14:54RSpliet: You're absolutely right. And they are absolutely wrong :-D
14:55RSpliet: They're supposed to create code representative of the real world.... with benchmarks like these they are insulting real-world devs
14:55karolherbst: or telling them they should rather produce readable code, because compilers are good enough :p
14:55karolherbst: there is a lot of crappy C code out there just because a dev tried to be "smart"
14:56RSpliet: The kernels I'm looking at are crappy OpenCL C code because a dev tried to be "smart"
14:56RSpliet: So... I guess this benchmark is representative of the real world ;-)
14:56karolherbst: I guess it works both ways
15:00karolherbst: pendingchaos: there is one thing regarding xmad, which I didn't really check. If we have a mul(a & 0xffff, b & 0xffff) where a and b are ints, we could translate that into one XMAD instruction, right?
15:01karolherbst: I am wondering how common something like that is, as this could be a potential optimization you could do inside the shader
15:01karolherbst: (adding & 0xffff to hint the compiler about valid values)
15:02RSpliet: or casting to half-float?
15:02karolherbst: in GL?
15:02RSpliet: half int :-P
15:02karolherbst: also, integer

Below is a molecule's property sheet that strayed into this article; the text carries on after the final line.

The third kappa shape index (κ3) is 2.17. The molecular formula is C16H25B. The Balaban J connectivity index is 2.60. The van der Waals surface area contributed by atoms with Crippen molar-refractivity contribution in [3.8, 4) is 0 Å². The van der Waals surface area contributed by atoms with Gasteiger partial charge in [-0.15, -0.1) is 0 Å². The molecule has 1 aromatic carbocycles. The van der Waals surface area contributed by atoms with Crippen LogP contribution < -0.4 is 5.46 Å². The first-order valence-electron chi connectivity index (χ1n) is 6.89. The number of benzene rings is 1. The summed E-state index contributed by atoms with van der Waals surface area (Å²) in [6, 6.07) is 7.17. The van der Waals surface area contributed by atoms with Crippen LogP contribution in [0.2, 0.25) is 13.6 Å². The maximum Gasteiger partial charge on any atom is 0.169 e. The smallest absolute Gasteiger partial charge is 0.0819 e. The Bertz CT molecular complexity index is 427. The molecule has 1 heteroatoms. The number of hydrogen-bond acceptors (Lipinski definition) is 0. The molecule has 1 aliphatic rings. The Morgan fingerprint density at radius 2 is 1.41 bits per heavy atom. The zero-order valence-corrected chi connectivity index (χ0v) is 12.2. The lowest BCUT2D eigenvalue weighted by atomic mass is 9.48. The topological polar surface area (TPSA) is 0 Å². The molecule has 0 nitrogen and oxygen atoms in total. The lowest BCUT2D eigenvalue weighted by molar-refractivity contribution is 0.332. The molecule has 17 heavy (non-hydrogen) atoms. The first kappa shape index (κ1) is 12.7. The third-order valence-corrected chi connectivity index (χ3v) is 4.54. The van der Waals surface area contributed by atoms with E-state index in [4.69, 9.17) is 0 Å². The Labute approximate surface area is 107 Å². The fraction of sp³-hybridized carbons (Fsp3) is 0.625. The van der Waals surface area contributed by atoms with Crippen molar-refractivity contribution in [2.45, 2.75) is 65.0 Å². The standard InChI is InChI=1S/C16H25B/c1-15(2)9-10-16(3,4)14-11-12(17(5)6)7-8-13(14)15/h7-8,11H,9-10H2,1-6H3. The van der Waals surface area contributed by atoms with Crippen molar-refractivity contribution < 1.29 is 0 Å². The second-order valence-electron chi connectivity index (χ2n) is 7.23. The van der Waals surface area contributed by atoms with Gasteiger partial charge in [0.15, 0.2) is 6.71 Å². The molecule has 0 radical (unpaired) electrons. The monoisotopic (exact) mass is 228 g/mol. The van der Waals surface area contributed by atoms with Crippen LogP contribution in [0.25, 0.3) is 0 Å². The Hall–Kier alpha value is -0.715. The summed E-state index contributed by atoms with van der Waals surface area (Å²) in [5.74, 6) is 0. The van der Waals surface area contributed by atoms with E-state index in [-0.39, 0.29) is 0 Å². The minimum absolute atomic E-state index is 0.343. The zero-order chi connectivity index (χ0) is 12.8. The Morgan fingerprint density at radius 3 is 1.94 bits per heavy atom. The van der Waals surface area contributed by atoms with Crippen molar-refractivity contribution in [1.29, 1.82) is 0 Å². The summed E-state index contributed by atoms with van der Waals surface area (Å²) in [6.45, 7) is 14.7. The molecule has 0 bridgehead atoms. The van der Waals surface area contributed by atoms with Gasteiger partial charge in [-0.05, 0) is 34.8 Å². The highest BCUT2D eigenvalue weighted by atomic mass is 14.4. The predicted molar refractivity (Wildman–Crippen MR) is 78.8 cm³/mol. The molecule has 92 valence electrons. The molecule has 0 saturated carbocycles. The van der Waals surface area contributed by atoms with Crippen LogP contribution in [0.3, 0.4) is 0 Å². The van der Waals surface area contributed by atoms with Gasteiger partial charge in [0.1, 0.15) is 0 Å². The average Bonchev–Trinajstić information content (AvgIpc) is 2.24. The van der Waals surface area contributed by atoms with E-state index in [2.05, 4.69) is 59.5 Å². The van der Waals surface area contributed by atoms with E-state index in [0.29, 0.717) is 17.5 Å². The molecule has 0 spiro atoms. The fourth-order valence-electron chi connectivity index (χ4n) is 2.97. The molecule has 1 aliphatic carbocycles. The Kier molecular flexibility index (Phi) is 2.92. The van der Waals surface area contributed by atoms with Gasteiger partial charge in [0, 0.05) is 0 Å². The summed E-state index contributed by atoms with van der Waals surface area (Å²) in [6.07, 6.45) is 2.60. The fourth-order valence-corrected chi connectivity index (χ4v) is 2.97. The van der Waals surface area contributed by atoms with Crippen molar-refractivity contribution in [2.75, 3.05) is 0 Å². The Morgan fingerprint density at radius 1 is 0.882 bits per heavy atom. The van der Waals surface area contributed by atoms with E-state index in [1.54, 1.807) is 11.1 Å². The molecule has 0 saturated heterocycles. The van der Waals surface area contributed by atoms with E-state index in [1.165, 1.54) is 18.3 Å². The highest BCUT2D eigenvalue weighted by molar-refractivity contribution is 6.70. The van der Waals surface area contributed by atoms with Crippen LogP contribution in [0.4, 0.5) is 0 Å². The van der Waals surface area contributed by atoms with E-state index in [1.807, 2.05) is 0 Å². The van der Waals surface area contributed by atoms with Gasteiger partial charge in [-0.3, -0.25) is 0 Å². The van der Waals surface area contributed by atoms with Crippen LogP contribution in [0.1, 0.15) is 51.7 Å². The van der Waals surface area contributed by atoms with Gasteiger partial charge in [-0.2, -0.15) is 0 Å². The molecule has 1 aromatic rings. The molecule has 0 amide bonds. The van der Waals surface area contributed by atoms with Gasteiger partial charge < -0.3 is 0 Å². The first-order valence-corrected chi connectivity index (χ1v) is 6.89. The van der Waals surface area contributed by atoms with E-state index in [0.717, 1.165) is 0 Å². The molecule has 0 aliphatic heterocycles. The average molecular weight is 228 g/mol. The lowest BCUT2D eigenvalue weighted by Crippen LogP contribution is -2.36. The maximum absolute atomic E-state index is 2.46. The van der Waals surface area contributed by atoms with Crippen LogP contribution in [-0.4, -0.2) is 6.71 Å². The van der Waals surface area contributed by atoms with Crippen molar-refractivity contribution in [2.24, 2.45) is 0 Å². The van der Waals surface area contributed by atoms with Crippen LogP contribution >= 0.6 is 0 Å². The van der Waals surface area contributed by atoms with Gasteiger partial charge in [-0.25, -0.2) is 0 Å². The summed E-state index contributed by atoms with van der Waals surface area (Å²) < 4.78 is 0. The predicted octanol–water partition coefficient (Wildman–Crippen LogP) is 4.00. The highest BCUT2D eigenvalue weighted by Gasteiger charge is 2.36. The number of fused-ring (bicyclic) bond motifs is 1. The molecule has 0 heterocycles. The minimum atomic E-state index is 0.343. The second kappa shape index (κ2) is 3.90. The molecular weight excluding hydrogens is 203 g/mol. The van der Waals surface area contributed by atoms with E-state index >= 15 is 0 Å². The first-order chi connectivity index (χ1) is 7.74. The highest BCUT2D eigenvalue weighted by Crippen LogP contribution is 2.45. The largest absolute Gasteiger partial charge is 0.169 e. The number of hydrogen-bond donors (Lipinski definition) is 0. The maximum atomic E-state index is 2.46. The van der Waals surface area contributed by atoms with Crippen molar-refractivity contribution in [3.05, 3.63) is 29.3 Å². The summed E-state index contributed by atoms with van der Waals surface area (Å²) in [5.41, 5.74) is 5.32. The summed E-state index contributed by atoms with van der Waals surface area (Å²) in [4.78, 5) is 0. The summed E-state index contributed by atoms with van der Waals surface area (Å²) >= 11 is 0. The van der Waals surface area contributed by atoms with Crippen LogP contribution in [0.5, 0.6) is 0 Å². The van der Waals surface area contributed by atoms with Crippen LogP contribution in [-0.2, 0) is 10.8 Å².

15:02karolherbst: we don't have shorts in GL, do we?
15:03karolherbst: I know vulkan has it, or spirv at least
15:03karolherbst: or so I think
15:03RSpliet: Mmm, apparently not indeed.
15:04karolherbst: HdkR: do you know if games are using it?
15:04HdkR: NV_gpu_shader5 as well
15:04karolherbst: HdkR: is this interesting for dolphin?
15:04karolherbst: could improve integer muls on maxwell/pascal
15:04HdkR: Nah, Dolphin needs 24bit integers
15:05karolherbst: sure, but for everything?
15:05pendingchaos: karolherbst: not promising: https://hastebin.com/kipesizose.txt
15:05HdkR: The main bit that is heavy is the fragment TEV stages which all operate at 24bit
15:05karolherbst: I see
15:05karolherbst: HdkR: I was more thinking about shader inputs though
15:06HdkR: Could be a neat idea in the future to use uint16_t directly on the vertex side to remove some CPU overhead on vertex processing I guess
15:06karolherbst: pendingchaos: yeah.. sad. I guess it isn't really worth the effort